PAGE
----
Fresh call for Australian govt. to save women and children in Syrian camp


The International Committee of the Red Cross (ICRC) is calling on the Australian government to repatriate women and children from camps in northeast Syria, with top officials warning time is running out “to prevent further distress and suffering”.

Fabrizio Carboni, a regional director of the Red Cross, said tens of thousands of children from Syria, Iraq and dozens of other countries were “stranded in camps in appalling conditions no child should experience”.

Carboni said children “must be treated first and foremost as victims” as he described the situation as “one of the most complex child protection crises today”.

The stark comments have sparked fresh calls in Australia for the Morrison government to repatriate an estimated 20 Australian women and 40 children who remain in Syria’s al-Roj camp.

Those detained at the camp include family members of men who travelled to Syria and Iraq to fight for Islamic State. Supporters of the women and children say their individual stories vary but many were tricked into going there or were trafficking victims.

Guardian Australia revealed last month an 11-year-old Australian girl had collapsed due to suspected malnutrition in al-Roj camp and had required help from ambulance medics.

The Greens senator Janet Rice said on Thursday about 40 children were “in a desperate and dire situation, with their lives put at significant and unnecessary risk because the Morrison government refuses to act”.

“The Australian government must heed the ICRC’s message and should be doing whatever is in its power to bring these Australians home – just like Canada, France, Germany, Denmark, Finland and the UK have all done for their citizens,” she said.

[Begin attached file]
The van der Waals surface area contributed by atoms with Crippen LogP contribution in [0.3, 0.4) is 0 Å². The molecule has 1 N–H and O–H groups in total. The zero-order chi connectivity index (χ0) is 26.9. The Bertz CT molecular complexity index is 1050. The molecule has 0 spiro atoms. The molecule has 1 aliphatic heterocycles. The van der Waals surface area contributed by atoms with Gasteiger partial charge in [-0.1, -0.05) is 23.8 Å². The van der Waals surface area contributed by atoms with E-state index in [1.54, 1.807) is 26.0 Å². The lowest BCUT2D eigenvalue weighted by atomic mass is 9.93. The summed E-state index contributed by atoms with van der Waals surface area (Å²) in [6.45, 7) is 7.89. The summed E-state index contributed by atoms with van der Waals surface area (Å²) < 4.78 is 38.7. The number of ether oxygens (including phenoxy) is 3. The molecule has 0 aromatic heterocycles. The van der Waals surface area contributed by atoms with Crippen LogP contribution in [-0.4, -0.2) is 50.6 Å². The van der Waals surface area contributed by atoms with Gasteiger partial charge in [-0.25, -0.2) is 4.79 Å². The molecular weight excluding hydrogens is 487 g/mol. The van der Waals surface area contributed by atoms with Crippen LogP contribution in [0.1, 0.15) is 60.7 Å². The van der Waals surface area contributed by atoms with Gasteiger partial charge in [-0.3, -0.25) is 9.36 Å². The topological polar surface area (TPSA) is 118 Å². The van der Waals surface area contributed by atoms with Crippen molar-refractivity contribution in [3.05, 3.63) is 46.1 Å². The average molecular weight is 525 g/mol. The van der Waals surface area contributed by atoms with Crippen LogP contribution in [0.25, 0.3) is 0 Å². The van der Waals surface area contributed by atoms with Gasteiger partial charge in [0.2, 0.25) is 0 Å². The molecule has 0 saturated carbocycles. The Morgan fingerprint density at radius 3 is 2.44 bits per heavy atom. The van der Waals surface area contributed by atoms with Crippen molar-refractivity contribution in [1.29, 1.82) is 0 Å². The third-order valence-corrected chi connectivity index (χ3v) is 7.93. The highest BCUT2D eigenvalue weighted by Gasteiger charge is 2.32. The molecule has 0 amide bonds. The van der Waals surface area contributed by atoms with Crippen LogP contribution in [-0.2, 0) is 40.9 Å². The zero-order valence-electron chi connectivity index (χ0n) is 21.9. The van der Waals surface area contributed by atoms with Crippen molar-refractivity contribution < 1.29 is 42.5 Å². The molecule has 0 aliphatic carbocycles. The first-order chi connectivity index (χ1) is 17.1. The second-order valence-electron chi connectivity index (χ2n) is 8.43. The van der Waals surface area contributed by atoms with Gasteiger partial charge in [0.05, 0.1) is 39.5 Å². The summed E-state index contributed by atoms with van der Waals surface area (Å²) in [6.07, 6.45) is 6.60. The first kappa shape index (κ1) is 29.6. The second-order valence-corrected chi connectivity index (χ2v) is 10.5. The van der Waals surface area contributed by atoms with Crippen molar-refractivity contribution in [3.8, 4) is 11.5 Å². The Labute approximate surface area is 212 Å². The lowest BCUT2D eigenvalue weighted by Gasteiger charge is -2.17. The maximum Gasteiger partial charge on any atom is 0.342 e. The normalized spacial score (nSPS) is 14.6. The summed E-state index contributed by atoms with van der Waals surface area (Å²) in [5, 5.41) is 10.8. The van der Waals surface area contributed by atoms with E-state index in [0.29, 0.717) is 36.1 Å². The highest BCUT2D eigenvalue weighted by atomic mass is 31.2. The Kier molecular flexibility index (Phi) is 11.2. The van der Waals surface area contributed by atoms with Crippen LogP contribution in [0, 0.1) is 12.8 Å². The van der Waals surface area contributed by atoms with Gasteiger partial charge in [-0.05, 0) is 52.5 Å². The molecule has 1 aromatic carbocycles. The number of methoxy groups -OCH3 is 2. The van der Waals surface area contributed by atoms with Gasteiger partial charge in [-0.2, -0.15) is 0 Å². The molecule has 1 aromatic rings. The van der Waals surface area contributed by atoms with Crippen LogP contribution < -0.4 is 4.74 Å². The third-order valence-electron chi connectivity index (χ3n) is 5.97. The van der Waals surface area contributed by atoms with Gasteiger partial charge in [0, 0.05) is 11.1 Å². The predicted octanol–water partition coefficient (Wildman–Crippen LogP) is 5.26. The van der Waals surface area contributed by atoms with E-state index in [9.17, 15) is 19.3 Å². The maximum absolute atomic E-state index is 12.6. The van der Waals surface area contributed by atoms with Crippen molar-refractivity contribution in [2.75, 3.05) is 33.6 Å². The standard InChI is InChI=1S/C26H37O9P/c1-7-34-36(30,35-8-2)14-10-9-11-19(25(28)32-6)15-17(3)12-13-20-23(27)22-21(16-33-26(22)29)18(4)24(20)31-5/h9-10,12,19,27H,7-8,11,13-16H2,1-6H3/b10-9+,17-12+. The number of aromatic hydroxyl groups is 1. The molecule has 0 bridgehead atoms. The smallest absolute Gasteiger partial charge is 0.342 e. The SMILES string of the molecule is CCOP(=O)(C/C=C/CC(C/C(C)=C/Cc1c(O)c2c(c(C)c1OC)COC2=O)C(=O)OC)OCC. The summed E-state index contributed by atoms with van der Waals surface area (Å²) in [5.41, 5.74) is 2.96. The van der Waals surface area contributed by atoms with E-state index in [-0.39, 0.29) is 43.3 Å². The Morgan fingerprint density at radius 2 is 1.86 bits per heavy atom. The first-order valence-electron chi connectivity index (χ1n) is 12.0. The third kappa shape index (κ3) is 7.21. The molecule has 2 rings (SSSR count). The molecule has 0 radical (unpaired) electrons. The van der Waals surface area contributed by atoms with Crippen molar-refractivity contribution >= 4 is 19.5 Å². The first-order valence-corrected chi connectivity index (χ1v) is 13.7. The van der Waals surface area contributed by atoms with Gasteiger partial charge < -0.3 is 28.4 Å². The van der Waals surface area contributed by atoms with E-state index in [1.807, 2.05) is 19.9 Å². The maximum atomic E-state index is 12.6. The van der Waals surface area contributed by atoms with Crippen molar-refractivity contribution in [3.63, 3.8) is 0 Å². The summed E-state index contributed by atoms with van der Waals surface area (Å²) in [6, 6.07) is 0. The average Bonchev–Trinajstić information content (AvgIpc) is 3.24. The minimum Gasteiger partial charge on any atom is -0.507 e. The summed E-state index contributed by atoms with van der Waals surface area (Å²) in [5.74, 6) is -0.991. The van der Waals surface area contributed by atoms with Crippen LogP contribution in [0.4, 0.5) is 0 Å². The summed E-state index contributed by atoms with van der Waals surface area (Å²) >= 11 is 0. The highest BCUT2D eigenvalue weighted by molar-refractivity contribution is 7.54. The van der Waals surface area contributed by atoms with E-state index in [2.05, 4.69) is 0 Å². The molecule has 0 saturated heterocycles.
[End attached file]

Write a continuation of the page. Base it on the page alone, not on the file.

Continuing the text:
The Australian government has said it “remains concerned” about the conditions in the camps in north-east Syria but maintains it will only consider repatriations on a case-by-case basis.

The government has also raised concerns about putting officials at risk during repatriation operations and says it is focused on the “protection of Australians and the Australian community”.

But Rice said the foreign minister, Marise Payne, should contact the US to discuss its offer to extract and repatriate Australian women and children stuck in Syria, “rather than rejecting it out of hand without due consideration”.

“The Australian government knows that it is possible to repatriate people from these camps without putting Australian lives at risk, but are making a cruel political choice not to act,” Rice said.

“We cannot be a nation without compassion. We cannot leave children to die.”

David Tuck, the ICRC’s head of mission in Australia, told Guardian Australia on Thursday the organisation “calls on all governments – including Australia – with citizens in these camps to repatriate them”.

Tuck said the ICRC was “willing to offer guidance on this matter” and encouraged countries to share “good practices”.

“Many western states have shown that repatriation, while not easy, is possible,” Tuck said.

“It is vital that we remember that these women and children are individuals, like any one of us, and that the children in particular are vulnerable, and victims.”

The ICRC seeks to guard its political independence, so Tuck and Carboni did not single out any particular government in their comments.

But Carboni urged states to act on what he described as a “mammoth and complex task”, saying the challenges “can’t be used as an excuse for inaction”. (Source: The Guardian)